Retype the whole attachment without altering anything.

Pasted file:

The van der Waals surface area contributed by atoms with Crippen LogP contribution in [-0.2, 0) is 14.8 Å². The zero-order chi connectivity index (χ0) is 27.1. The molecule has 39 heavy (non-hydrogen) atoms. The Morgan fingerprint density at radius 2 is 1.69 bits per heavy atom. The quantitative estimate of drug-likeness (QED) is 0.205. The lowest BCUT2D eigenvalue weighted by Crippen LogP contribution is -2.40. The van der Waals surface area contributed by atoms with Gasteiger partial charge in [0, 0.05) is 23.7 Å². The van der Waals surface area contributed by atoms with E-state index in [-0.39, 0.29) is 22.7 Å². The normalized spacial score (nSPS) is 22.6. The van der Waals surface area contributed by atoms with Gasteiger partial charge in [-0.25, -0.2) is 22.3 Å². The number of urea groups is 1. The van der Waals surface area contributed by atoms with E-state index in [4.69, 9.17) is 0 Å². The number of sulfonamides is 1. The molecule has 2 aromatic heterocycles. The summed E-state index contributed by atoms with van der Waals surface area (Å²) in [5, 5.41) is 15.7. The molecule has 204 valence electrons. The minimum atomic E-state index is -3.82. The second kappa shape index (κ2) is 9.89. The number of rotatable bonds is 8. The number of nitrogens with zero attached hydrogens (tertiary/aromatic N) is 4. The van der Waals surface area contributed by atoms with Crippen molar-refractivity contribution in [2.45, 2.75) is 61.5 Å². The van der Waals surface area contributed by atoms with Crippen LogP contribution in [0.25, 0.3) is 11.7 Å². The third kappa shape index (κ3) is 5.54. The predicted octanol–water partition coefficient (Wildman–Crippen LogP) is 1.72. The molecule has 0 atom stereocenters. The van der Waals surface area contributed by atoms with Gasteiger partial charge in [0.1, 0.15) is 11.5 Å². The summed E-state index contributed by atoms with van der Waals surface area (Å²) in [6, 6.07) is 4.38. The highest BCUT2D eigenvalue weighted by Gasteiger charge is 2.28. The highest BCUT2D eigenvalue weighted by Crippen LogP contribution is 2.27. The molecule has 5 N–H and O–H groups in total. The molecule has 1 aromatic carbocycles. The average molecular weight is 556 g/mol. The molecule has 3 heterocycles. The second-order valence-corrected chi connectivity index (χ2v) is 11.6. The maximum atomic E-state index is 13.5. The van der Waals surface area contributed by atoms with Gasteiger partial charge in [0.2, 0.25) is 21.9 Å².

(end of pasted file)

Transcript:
The van der Waals surface area contributed by atoms with Crippen LogP contribution in [-0.2, 0) is 14.8 Å². The zero-order chi connectivity index (χ0) is 27.1. The molecule has 39 heavy (non-hydrogen) atoms. The Morgan fingerprint density at radius 2 is 1.69 bits per heavy atom. The quantitative estimate of drug-likeness (QED) is 0.205. The lowest BCUT2D eigenvalue weighted by Crippen LogP contribution is -2.40. The van der Waals surface area contributed by atoms with Gasteiger partial charge in [0, 0.05) is 23.7 Å². The van der Waals surface area contributed by atoms with E-state index in [-0.39, 0.29) is 22.7 Å². The normalized spacial score (nSPS) is 22.6. The van der Waals surface area contributed by atoms with Gasteiger partial charge in [-0.25, -0.2) is 22.3 Å². The number of urea groups is 1. The van der Waals surface area contributed by atoms with E-state index in [4.69, 9.17) is 0 Å². The number of sulfonamides is 1. The molecule has 2 aromatic heterocycles. The summed E-state index contributed by atoms with van der Waals surface area (Å²) in [5, 5.41) is 15.7. The molecule has 204 valence electrons. The minimum atomic E-state index is -3.82. The second kappa shape index (κ2) is 9.89. The number of rotatable bonds is 8. The number of nitrogens with zero attached hydrogens (tertiary/aromatic N) is 4. The van der Waals surface area contributed by atoms with Crippen molar-refractivity contribution in [2.45, 2.75) is 61.5 Å². The van der Waals surface area contributed by atoms with Crippen LogP contribution in [0.25, 0.3) is 11.7 Å². The third kappa shape index (κ3) is 5.54. The predicted octanol–water partition coefficient (Wildman–Crippen LogP) is 1.72. The molecule has 0 atom stereocenters. The van der Waals surface area contributed by atoms with Gasteiger partial charge in [0.1, 0.15) is 11.5 Å². The summed E-state index contributed by atoms with van der Waals surface area (Å²) in [6, 6.07) is 4.38. The highest BCUT2D eigenvalue weighted by Gasteiger charge is 2.28. The highest BCUT2D eigenvalue weighted by Crippen LogP contribution is 2.27. The molecule has 5 N–H and O–H groups in total. The molecule has 1 aromatic carbocycles. The average molecular weight is 556 g/mol. The molecule has 3 heterocycles. The second-order valence-corrected chi connectivity index (χ2v) is 11.6. The maximum atomic E-state index is 13.5. The van der Waals surface area contributed by atoms with Gasteiger partial charge in [0.2, 0.25) is 21.9 Å².